J'aime C. Moehlman's Week 6
From OpenWetWareJump to navigationJump to search
HIV Research Project
Continued from Week 5
- We ran two multiple sequence alignment (one for each grouping).
- The first group included subjects 10,11 and 15.
- The second group included subjects 6,12 and 13.
- Each of the subjects clones were chosen from visit 4 in order to keep the amount of time passed a constant in our experiment.
- When running the multiple sequence alignments we discovered that the two groups were similar.
- We then tried a clustalW(distance matrix) to see if the differences were significant between the two groups; again the amount difference was not significant enough to prove our hypothesis.
- We decided to approach our hypothesis and question with two experiments: comparing the similarities of each group, and the second was to compare the differences from each group(the minimum and maximums).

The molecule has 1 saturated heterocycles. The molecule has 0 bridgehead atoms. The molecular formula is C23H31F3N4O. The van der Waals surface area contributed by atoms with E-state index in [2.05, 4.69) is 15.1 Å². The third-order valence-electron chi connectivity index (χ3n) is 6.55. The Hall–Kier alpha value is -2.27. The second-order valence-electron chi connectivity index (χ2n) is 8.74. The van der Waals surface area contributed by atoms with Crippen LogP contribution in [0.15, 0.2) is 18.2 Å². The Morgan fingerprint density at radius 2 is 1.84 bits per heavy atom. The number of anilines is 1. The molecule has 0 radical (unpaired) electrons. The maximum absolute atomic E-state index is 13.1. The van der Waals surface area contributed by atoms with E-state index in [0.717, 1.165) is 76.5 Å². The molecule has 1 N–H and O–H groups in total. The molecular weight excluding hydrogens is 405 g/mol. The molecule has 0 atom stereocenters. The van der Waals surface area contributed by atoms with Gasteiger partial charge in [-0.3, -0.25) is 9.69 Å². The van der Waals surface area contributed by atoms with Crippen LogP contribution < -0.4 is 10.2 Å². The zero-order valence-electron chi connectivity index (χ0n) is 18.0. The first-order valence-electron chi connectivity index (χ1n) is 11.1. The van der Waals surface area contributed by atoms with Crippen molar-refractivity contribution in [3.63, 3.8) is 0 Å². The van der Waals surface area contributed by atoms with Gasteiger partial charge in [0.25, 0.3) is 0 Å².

Env Gene Article
Adaptation in the env Gene of HIV-1 and Evolutionary Theories of Disease Progression - S. Williamson
- HIV symptoms- after initial infection, long period of no symptoms follows during which CD4 T-cells decline.
- After the immune system can't contain viral replication, HIV progresses to AIDS.
- Many hypotheses suggest adaptation leads to pathogenicity.
- Characterizing rate and pattern of adaptation, removing misleading neutral mutations.
- "Env" gene codes for envelope glycoprotein gp160, which is precursor for gp41 and gp120.
- Focuses on region of "env" that gives rise to gp120--embedded in lipid membrane, responsible for host cell receptor binding site; divided into 5 regions (V1-V5).
- Contains sites for antibodies, and two T lymphocytes.
- V1-V2 region has highest adaptation rates- once every 2.5 months- but are only from perinatally infected children.
- V3 region- one adaptive event per 5.9 months.
- V4-V5- every 12.2 months.
- Adaptive event occurs every 45 days in whole gene.
- Generation time of HIV-1: 1.2-2.6 days.
- Therefore, 1 adaptive event every 25 generations-- fastest rate in single protein-coding gene.
- Slow progressors= progression time to AIDS over 7 years; Moderate progressors= between 5-7 years
- Adaptive events in slow progressors significantly higher than moderate.
- Viral adaptation in C2-V5 region is related to disease duration.